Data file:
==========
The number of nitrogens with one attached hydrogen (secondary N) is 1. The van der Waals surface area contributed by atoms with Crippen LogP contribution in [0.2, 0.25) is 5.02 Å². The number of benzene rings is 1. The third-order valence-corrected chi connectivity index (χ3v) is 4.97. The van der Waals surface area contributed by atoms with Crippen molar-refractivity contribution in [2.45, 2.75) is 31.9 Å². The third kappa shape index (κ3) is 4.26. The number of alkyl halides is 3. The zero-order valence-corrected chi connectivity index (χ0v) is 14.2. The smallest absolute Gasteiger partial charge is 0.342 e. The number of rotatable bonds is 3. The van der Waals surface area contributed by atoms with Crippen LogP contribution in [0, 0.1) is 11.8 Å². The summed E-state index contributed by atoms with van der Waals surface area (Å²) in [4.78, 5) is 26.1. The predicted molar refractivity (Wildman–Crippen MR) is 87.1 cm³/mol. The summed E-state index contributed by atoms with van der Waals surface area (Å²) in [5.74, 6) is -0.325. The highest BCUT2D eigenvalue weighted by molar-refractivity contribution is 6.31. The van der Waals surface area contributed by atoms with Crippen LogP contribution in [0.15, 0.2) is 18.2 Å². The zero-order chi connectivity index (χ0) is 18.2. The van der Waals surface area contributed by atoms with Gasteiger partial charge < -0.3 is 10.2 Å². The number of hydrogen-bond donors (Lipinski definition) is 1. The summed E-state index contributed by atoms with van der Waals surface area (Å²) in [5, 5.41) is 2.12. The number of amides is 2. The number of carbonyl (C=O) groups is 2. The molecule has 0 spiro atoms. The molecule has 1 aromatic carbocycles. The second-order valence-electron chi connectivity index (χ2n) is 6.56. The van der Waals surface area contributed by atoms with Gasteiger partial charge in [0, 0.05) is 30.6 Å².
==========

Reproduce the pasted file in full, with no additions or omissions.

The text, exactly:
The number of nitrogens with one attached hydrogen (secondary N) is 1. The van der Waals surface area contributed by atoms with Crippen LogP contribution in [0.2, 0.25) is 5.02 Å². The number of benzene rings is 1. The third-order valence-corrected chi connectivity index (χ3v) is 4.97. The van der Waals surface area contributed by atoms with Crippen molar-refractivity contribution in [2.45, 2.75) is 31.9 Å². The third kappa shape index (κ3) is 4.26. The number of alkyl halides is 3. The zero-order valence-corrected chi connectivity index (χ0v) is 14.2. The smallest absolute Gasteiger partial charge is 0.342 e. The number of rotatable bonds is 3. The van der Waals surface area contributed by atoms with Crippen LogP contribution in [0, 0.1) is 11.8 Å². The summed E-state index contributed by atoms with van der Waals surface area (Å²) in [4.78, 5) is 26.1. The predicted molar refractivity (Wildman–Crippen MR) is 87.1 cm³/mol. The summed E-state index contributed by atoms with van der Waals surface area (Å²) in [5.74, 6) is -0.325. The highest BCUT2D eigenvalue weighted by molar-refractivity contribution is 6.31. The van der Waals surface area contributed by atoms with Crippen LogP contribution in [0.15, 0.2) is 18.2 Å². The zero-order chi connectivity index (χ0) is 18.2. The van der Waals surface area contributed by atoms with Gasteiger partial charge < -0.3 is 10.2 Å². The number of hydrogen-bond donors (Lipinski definition) is 1. The summed E-state index contributed by atoms with van der Waals surface area (Å²) in [5, 5.41) is 2.12. The number of amides is 2. The number of carbonyl (C=O) groups is 2. The molecule has 0 spiro atoms. The molecule has 1 aromatic carbocycles. The second-order valence-electron chi connectivity index (χ2n) is 6.56. The van der Waals surface area contributed by atoms with Gasteiger partial charge in [0, 0.05) is 30.6 Å².